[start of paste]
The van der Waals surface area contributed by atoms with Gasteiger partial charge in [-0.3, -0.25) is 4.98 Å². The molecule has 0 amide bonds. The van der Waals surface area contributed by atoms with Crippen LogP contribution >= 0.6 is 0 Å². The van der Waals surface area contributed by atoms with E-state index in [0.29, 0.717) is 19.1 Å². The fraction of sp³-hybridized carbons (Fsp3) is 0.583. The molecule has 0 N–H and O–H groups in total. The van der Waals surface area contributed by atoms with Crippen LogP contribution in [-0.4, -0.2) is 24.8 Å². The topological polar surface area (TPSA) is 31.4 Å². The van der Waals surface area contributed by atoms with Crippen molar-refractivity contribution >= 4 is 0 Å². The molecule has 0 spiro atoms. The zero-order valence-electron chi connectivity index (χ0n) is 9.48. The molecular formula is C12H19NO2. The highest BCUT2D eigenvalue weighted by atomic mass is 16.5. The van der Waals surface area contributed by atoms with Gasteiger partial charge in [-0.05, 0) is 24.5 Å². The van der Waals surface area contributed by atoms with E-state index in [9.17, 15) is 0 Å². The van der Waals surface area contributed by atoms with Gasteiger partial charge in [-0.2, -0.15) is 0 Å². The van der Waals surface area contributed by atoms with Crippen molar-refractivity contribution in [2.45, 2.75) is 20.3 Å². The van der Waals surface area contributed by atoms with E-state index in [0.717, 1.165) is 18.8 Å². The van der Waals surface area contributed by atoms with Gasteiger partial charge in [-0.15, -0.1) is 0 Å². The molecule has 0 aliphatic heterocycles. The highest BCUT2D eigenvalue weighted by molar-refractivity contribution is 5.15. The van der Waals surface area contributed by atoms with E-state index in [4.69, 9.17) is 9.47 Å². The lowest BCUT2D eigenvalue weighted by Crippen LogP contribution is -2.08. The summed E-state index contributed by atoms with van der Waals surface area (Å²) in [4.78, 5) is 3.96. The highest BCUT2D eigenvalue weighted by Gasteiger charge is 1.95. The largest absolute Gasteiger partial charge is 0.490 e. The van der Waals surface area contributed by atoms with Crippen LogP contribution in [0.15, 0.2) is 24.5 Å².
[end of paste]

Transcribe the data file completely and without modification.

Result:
The van der Waals surface area contributed by atoms with Gasteiger partial charge in [-0.3, -0.25) is 4.98 Å². The molecule has 0 amide bonds. The van der Waals surface area contributed by atoms with Crippen LogP contribution >= 0.6 is 0 Å². The van der Waals surface area contributed by atoms with E-state index in [0.29, 0.717) is 19.1 Å². The fraction of sp³-hybridized carbons (Fsp3) is 0.583. The molecule has 0 N–H and O–H groups in total. The van der Waals surface area contributed by atoms with Crippen LogP contribution in [-0.4, -0.2) is 24.8 Å². The topological polar surface area (TPSA) is 31.4 Å². The van der Waals surface area contributed by atoms with Crippen molar-refractivity contribution >= 4 is 0 Å². The molecule has 0 spiro atoms. The zero-order valence-electron chi connectivity index (χ0n) is 9.48. The molecular formula is C12H19NO2. The highest BCUT2D eigenvalue weighted by atomic mass is 16.5. The van der Waals surface area contributed by atoms with Gasteiger partial charge in [-0.05, 0) is 24.5 Å². The van der Waals surface area contributed by atoms with E-state index in [9.17, 15) is 0 Å². The van der Waals surface area contributed by atoms with Gasteiger partial charge in [-0.2, -0.15) is 0 Å². The van der Waals surface area contributed by atoms with Crippen molar-refractivity contribution in [2.45, 2.75) is 20.3 Å². The van der Waals surface area contributed by atoms with E-state index in [0.717, 1.165) is 18.8 Å². The van der Waals surface area contributed by atoms with Gasteiger partial charge in [-0.15, -0.1) is 0 Å². The molecule has 0 aliphatic heterocycles. The highest BCUT2D eigenvalue weighted by molar-refractivity contribution is 5.15. The van der Waals surface area contributed by atoms with E-state index in [4.69, 9.17) is 9.47 Å². The lowest BCUT2D eigenvalue weighted by Crippen LogP contribution is -2.08. The summed E-state index contributed by atoms with van der Waals surface area (Å²) in [4.78, 5) is 3.96. The highest BCUT2D eigenvalue weighted by Gasteiger charge is 1.95. The largest absolute Gasteiger partial charge is 0.490 e. The van der Waals surface area contributed by atoms with Crippen LogP contribution in [0.15, 0.2) is 24.5 Å².